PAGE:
Answer: Real-time visibility into your financials allows you to leverage technology to improve the timeliness and accuracy of financial reporting, enabling ongoing analysis and actions that capture opportunities to grow top-line or improve bottom-line results. Access to critical financial data and reporting generates proactive decision-making with quicker reactions to changing business conditions. As one of many brewers in today’s saturated market, it is important to maintain ongoing communication within your own teams, but also with your distributor partners to ensure opportunities are addressed quickly and executed as planned. Taking it one step further, the ability for craft beverage companies to access, interpret and take action with their own data makes it more likely they will foresee underlining trends, compare results to industry benchmarks, monitor key performance indicators and ultimately run a better business.

Question: When scaling a business, how do you determine when it’s appropriate to increase headcount vs. retraining?

Answer: Training won’t be successful if the individual isn’t a good fit based on aptitude or skill-set, nor will it be optimal if strong processes, tools and support aren’t aligned with critical resources to achieve business objectives. Training can be appropriate and maximized to yield strong results if the organization has invested in the right people, structure and support for each position.  

Everyone should have a job description and solid routines that provide time to achieve what they are assigned to accomplish. It is preferable to maximize current employee’s skills/abilities before adding more manpower. Many breweries assign tasks or pieces of the business to individuals closest to the job function instead of the person who is best suited for the responsibility. This often results in bloated project timelines, producing nominal output because the person responsible is not a good fit for the assignment. Make sure you have the right people assigned to the critical areas of your business. These can be harder decisions to make than increasing staff. 

Most breweries add a staff member if they enter a new territory, but you could benefit by reevaluating that approach. Could ownership or senior management share time in that territory for the first 6-12 months with a realistic call frequency? Could one of the brewers tell the story and represent the brands better than anyone else? What can be taken off the owner’s or senior management’s plate to make this a reality without adding a costly full-time employee?    

Training or retraining can be costly if people don’t have the aptitude, aren’t respected or are missing the passion to accept the challenge. Depending upon the process or task, we recommend exploring a few options to ensure your team has the best chance to drive better results for your brewery:

  • Develop a job description for all members of the company.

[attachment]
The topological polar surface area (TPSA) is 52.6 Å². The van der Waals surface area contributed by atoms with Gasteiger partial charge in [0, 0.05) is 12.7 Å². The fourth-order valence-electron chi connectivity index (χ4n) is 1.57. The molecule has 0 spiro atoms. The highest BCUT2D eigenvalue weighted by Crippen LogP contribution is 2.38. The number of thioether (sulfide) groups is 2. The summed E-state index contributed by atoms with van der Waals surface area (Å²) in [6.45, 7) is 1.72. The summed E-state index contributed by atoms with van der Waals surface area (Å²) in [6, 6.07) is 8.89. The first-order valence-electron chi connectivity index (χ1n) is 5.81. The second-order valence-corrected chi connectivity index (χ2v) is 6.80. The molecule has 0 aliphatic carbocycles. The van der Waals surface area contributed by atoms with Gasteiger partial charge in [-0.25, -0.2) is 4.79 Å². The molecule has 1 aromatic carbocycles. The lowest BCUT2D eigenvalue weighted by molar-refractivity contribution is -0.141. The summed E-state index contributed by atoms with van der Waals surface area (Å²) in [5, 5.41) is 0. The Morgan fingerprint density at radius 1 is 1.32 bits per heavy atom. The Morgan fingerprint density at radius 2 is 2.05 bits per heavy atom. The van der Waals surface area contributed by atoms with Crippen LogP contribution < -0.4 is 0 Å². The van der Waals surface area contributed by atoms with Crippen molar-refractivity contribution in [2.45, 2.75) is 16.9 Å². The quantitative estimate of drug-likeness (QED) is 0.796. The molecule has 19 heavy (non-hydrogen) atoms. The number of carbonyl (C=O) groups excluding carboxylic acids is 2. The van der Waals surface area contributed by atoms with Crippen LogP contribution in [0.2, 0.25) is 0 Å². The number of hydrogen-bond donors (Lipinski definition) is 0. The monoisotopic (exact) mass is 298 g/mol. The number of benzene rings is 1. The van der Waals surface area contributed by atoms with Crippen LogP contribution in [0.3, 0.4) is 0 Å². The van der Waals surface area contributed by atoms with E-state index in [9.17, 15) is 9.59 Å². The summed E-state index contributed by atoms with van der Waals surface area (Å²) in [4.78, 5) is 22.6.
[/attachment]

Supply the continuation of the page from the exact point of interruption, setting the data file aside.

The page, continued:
• Challenge the roles and the “value-added” nature of the assignments within your company at every level. Can you move some responsibilities to a lesser paid employee or outsource the service to an expert who has potential to generate better results and/or cost less?
  • Routine management should be verified using data.
  • This is specific to outlining expectations daily, weekly and quarterly so there is structure and guidance for the position. This can be documented with some estimated percentages of required time for various categories of activities. If you are paying someone to do the job then it is worth tracking and measuring to ensure the plan is working.    
  • Perform a thorough review of SOPs and ensure the appropriate levels of the organization have the necessary data available for their positions. Utilize tools to minimize time spent on tasks and maximize results, a CRM system to stay organized, a profit calculator for more professional sales pitches and follow-up recaps and support from others such as content experts (ownership, senior management, production team members).
  • There are some things that training can’t fix quickly. If these things are maximized, we typically find training can be implemented at a higher and more sophisticated level. You won’t need to teach them the basics, you can move deeper into strategy and tactics: negotiating and influencing the decision maker vs. selling. 
  • Does the individual lack the necessary personality for the position?
  • Sometimes there is a mismatch and poor cultural fit for the position. Taking an objective look at the situation can help identify if the issue is with the process, policy, procedure, or if it is a staffing issue that needs to be addressed.

 Hiring external advisors

Utilizing external business advisors can help with many of the situations we covered. They will identify strategic changes you can make to thrive now and help you plan for the future. Look for a firm that will work collaboratively to help your business grow while making you a more informed and successful business leader.

Ensure your advisors have:

  1. The right credentials
  2. Deep experience in the beverage industry
  3. A proven team of experienced professionals with credible references

Practitioners with extensive experience in the craft brewing industry can be that trusted advisor to help you navigate difficult decisions, while leveraging best practice experiences to help you scale for future growth.

Join us for part two in the next issue of Beverage Master Magazine, where we will tackle the answers to additional questions from brewers at the CBC.

For more information on this topic, or to learn how Baker Tilly specialists can help, contact our team.